Ugly Fruit: Antonio Margarito Vs. Miguel Cotto II Preview And Prediction

There’s been something of an evolution of the Antonio Margarito tale: What once was grotesque to many of us (and for some of it, it still is) has now become a dramatic storyline in advance of his rematch with Miguel Cotto Saturday night on HBO pay-per-view. If it was my call, Margarito wouldn’t have a license to box again after being discovered with loaded wraps prior to his 2008 bout with Shane Mosley. But that Cotto is convinced that Margarito used the wraps against him, too, has introduced an element of “Let’s find out if that Margarito win was for real” to the proceedings, and become a subject of nasty, angry exchanges between the two men. With the first fight such a classic, with both men a bit past their best and therefore matching up fairly evenly, with the controversy over Margarito’s injured eye nearly derailing the fight and with the victor hard to predict, this bout does have appeal for a lot of reasons — a lot to others, some to me.

There are still plenty of people who say they never will buy a Margarito fight because of what he did. Good for them; they’re voting with their pocketbooks. But after the last time Margarito fought, against Manny Pacquiao, it’s become clear that Margarito’s going to do big numbers even with the vocal campaign against him that I and some others waged. I therefore didn’t see the point this time. And while others disagree, Margarito’s obvious power against Pacquiao — some of which might have been due to a size differential, certainly — makes it seem less likely to me that he cheated more than once. Any cheating of that dangerousness is bad, but cheating once is better than cheating for the bulk of a career. Lastly, one other element of Pacquiao-Margarito that turned me off was that Margarito had done nothing in the ring to deserve a fight against the best boxer in the world. Margarito had more moments against Pacquiao than I thought he’d have, but it was a fight that ended up a one-sided thrashing. Margarito-Cotto II has more competitive merit.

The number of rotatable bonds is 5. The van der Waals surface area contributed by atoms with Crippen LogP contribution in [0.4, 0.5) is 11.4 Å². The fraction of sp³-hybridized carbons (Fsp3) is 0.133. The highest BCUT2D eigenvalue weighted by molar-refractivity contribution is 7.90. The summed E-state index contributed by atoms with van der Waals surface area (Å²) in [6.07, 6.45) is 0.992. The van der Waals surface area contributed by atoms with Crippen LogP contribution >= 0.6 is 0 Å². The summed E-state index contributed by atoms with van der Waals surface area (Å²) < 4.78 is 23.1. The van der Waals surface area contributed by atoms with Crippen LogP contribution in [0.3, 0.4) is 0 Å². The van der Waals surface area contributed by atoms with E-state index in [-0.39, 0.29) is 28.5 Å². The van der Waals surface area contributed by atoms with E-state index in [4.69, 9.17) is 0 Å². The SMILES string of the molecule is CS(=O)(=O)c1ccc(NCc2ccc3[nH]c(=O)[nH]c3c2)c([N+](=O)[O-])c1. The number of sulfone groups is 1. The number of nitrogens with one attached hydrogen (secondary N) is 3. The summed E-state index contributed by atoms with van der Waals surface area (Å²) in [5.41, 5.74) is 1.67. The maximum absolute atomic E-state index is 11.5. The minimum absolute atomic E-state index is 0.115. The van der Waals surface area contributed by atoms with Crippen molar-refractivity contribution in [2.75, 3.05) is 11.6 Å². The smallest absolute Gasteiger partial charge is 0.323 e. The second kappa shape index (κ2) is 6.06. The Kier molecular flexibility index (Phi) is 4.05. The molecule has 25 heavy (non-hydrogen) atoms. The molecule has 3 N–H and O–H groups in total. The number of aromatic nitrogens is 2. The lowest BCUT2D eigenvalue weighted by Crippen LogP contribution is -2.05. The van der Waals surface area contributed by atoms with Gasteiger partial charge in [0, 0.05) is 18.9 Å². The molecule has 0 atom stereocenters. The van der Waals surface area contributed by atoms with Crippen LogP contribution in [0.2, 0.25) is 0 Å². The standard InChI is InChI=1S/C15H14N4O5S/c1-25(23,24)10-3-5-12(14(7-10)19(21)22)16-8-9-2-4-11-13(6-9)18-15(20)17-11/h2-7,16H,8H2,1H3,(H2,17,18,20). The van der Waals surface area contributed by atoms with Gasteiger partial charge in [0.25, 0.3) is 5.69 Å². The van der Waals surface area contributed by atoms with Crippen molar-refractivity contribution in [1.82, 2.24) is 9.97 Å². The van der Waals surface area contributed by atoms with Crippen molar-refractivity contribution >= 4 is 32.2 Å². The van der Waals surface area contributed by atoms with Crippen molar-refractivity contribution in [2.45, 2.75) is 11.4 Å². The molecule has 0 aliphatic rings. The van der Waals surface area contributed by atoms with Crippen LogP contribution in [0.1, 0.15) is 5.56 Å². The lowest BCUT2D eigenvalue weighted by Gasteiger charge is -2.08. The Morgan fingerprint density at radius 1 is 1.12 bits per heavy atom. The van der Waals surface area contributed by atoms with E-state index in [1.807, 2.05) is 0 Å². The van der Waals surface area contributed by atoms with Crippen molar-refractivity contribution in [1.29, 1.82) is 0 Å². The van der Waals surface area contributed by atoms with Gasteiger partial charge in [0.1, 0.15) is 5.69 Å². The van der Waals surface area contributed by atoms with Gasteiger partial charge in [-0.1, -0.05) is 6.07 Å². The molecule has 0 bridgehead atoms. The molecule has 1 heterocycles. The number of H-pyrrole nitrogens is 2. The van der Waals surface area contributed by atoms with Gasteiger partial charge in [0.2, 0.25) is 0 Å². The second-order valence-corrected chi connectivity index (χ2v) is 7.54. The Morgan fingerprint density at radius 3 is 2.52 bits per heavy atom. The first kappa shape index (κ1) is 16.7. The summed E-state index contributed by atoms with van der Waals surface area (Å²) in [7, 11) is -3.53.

About that “victor hard to predict” business:

These are two men who have made hard, hard livings in the boxing ring. Cotto has had wars with Ricardo Torres, Zab Judah, Joshua Clottey, Margarito and Pacquiao that are of the variety that shorten careers, and rarely has had an easy fight where he didn’t take a good number of flush punches. Margarito’s style of defense is “allow myself to get hit by every incoming shot,” and in three of his last four fights, he’s taken savage beatings: against Cotto in a win, against Mosley in a knockout and against Pacquiao in a fight that damaged his eye so badly it nearly ended his career and led to surgeries that make him now resemble Columbo.

The occasional fight between boxers past their primes with a great deal of hatred for one another (see: The Thrilla in Manila) have sometimes delivered classics and other times not (see: Bernard Hopkins-Roy Jones, Jr. II). That’s where we are here. It’s been hard for me to tell whether Cotto is fading badly or just a little; he’s not faced any opponents since Pacquiao who would prove it one way or the other, and struggling with Ricardo Mayorga like he did in his last fight is the kind of thing Mayorga has pulled off against a number of fighters. Margarito looked terrible against Mosley, but looked something like his old volume-punching self against Pacquiao; that might have had something to do with the match-up in both cases, though. But we haven’t seen Margarito in the ring since the Pacquiao beating, and while his sparring partners are singing his praises, you never hear a sparring partner leave the ring and go, “Yeah, he sucks. He’s going to get his ass kicked on fight night.”